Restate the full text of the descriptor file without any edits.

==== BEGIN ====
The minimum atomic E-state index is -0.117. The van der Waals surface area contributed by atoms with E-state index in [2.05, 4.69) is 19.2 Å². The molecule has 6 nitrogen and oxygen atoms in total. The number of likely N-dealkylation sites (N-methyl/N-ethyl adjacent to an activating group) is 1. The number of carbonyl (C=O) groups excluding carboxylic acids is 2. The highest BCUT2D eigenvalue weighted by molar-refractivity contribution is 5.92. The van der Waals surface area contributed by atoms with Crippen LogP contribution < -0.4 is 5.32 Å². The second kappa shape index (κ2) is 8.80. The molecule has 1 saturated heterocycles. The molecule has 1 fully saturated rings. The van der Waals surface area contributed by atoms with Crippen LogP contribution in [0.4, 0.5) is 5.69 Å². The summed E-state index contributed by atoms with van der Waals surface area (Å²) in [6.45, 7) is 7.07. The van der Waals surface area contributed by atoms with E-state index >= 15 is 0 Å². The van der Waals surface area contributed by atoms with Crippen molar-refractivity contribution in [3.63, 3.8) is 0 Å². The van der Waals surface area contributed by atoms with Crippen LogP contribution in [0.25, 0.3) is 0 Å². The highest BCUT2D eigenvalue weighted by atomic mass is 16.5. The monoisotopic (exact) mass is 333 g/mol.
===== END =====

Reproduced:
The minimum atomic E-state index is -0.117. The van der Waals surface area contributed by atoms with E-state index in [2.05, 4.69) is 19.2 Å². The molecule has 6 nitrogen and oxygen atoms in total. The number of likely N-dealkylation sites (N-methyl/N-ethyl adjacent to an activating group) is 1. The number of carbonyl (C=O) groups excluding carboxylic acids is 2. The highest BCUT2D eigenvalue weighted by molar-refractivity contribution is 5.92. The van der Waals surface area contributed by atoms with Crippen LogP contribution < -0.4 is 5.32 Å². The second kappa shape index (κ2) is 8.80. The molecule has 1 saturated heterocycles. The molecule has 1 fully saturated rings. The van der Waals surface area contributed by atoms with Crippen LogP contribution in [0.4, 0.5) is 5.69 Å². The summed E-state index contributed by atoms with van der Waals surface area (Å²) in [6.45, 7) is 7.07. The van der Waals surface area contributed by atoms with E-state index >= 15 is 0 Å². The van der Waals surface area contributed by atoms with Crippen molar-refractivity contribution in [3.63, 3.8) is 0 Å². The van der Waals surface area contributed by atoms with Crippen LogP contribution in [0.25, 0.3) is 0 Å². The highest BCUT2D eigenvalue weighted by atomic mass is 16.5. The monoisotopic (exact) mass is 333 g/mol.